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John Matze, Jared Thomson, and Rebekah Mercer founded the far-right social media network Parler in 2018 as an alternative to Twitter. Mercer is a scion of the wealthy, conservative Mercer family that has bankrolled a number of conservative groups, including The Heritage Foundation. She reportedly convinced Trump to hire Kellyanne Conway and Steve Bannon (whose career her father, Robert Mercer, heavily funded) to advise his campaign in 2016. 

Ostensibly created as a “free speech” space, Parler quickly became a home for antisemites, white supremacists, misogynists, and other extremists. In the days following the 2020 presidential election, people who had been banned from mainstream platforms such as Twitter and Facebook flocked to Parler, as did supporters who believed Trump’s Big Lie. Parler claimed its membership more than doubled in the week following Biden’s win, going from 4.5 million to roughly 10 million users. 

According to the BBC, Parler doesn’t fact-check posts but also doesn’t permit “pornography, threats of violence and support for terrorism.” Nonetheless, right-wing extremists on the app included QAnon conspiracy theory followers and members of the Proud Boys, Oath Keepers, Three Percenters, and other anti-government militia groups. The site became a central hub  for the Stop the Steal movement and other election conspiracies. 

Leaked GPS coordinates showed that police officers and members of the U.S. military also used the site. Sens. Rand Paul (R-Ky.) and Ted Cruz (R-Texas) had large followings on Parler, as did Fox News host Sean Hannity and the right-wing news outlet Newsmax. Candace Owens of Turning Point USA was an early adopter of the platform as was Brad Parscale, Trump’s reelection campaign digital media strategist.

Parler also proved to be controversial because it banned progressives. Amazon Web Services dropped the platform in January 2021 due to the proliferation of threats of violence and Parler’s apparent inability or unwillingness to weed out such posts. Apple did the same but in April 2021, it readmitted Parler to its app store.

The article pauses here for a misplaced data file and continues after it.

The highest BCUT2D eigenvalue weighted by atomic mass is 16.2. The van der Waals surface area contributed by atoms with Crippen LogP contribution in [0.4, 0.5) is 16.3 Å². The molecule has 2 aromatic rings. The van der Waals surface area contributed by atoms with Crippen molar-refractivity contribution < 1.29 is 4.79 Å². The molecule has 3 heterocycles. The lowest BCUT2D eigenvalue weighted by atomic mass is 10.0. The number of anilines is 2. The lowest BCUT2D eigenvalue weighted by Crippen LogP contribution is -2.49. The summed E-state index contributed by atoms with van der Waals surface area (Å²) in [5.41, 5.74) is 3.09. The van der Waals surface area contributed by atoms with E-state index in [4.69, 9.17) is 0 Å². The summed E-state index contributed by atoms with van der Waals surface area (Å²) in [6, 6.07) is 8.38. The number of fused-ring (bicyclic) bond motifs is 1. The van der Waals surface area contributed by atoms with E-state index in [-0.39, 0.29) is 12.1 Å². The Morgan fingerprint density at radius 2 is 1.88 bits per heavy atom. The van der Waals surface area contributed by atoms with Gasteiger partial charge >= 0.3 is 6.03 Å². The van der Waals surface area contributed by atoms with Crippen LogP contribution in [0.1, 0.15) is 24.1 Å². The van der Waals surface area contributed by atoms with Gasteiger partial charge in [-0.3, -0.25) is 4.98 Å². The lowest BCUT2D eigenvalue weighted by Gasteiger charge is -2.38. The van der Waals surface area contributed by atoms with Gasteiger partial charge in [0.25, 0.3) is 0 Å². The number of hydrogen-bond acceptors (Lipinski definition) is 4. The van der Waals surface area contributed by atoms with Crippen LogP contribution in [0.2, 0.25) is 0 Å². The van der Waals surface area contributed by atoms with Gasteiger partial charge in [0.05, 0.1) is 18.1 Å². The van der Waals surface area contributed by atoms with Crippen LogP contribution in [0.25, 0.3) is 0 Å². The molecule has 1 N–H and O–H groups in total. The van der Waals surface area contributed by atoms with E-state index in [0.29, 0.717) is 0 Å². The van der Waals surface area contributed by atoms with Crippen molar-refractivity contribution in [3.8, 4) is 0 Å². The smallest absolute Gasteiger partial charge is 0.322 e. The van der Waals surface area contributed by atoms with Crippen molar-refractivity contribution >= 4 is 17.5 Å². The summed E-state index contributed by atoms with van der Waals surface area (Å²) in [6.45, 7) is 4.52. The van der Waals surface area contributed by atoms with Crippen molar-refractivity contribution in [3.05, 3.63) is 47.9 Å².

Prior to the Jan. 6 insurrection, the Trump Organization negotiated with Parler for Trump to own a share of the company if he agreed to make it his primary social media platform.

Parler rebooted over the summer of 2021, with George Farmer, a former Turning Point UK leader and the husband of Candace Owens, becoming CEO. Mark Meckler, the Tea Party Patriots leader and cofounder of the Convention of States Foundation, served as Parler’s interim CEO. As of early January 2022, Parler had raised $20 million in new funding. 

January 6, 2021

  • A January 2022 report from the New America Foundation aimed at connecting the dots between “early warning signs” of political violence and the Jan. 6 attack on the Capitol describes how Parler’s “loose content moderation scheme” could have contributed to the app being used for astroturfing and amplifying content that culminated in the Jan. 6 insurrection.
  • GPS data shows that a number of Parler users managed to enter areas normally restricted to the public when they stormed the Capitol. 
  • During the first 10 days of January 2021, posts on Parler mentioning terms such as “civil war” and “insurrection” received more than 212,000 likes, comments and shares. On Jan. 6, more than half a million people viewed these posts and in the days that followed more than four million people saw them. 
  • More than 1,200 videos were uploaded to Parler in the Washington, D.C. area on Jan. 6. 
  • Permanently suspended from Twitter, Trump attorney Lin Wood posted on Parler on Jan. 7: “Get the firing squads ready” and “Pence goes FIRST.”
  • Amazon Web Services’ petition for a judge to deny Parler’s temporary restraining order request includes examples of posts such as:
    • “On January 20th we need to start systematicly [sic] assassinating #liberal leaders, liberal activists, #blm leaders and supporters, members of the #nba #nfl #mlb #nhl #mainstreammedia anchors and correspondents and #antifa. I already have a news worthy [sic] event planned.”
    • “Put a target on these motherless trash [Antifa] they aren’t human taking one out would be like stepping on a roach no different.”
    • “After the firing squads are done with the politicians the teachers are next.”

The Big Lie

  • One analysis of Parler data found that overall activity peaked during the week after Biden was projected the winner of the 2020 presidential election, as did the number of posts mentioning “Stop the Steal.” 
  • New America Foundation researchers found that people who came to Washington to protest on Jan. 6, 2021 had shared posts on Parler about other right-wing rallies they had attended—suggesting that this helped fire up the mob that attacked the Capitol.
  • The same report revealed that a small group of “Gold Badge” users had more than 10,000 followers each, positioning members of this group to “shape online narratives and to do so in a coordinated manner.” New America’s analysis found that this group described the 2020 presidential election as “the centerpiece of corruption in the government.” The Gold Badge subgroup also frequently invoked the baseless theory that the election had been stolen and members cast politics “as a struggle among Trump, Biden, and the citizens of the United States.”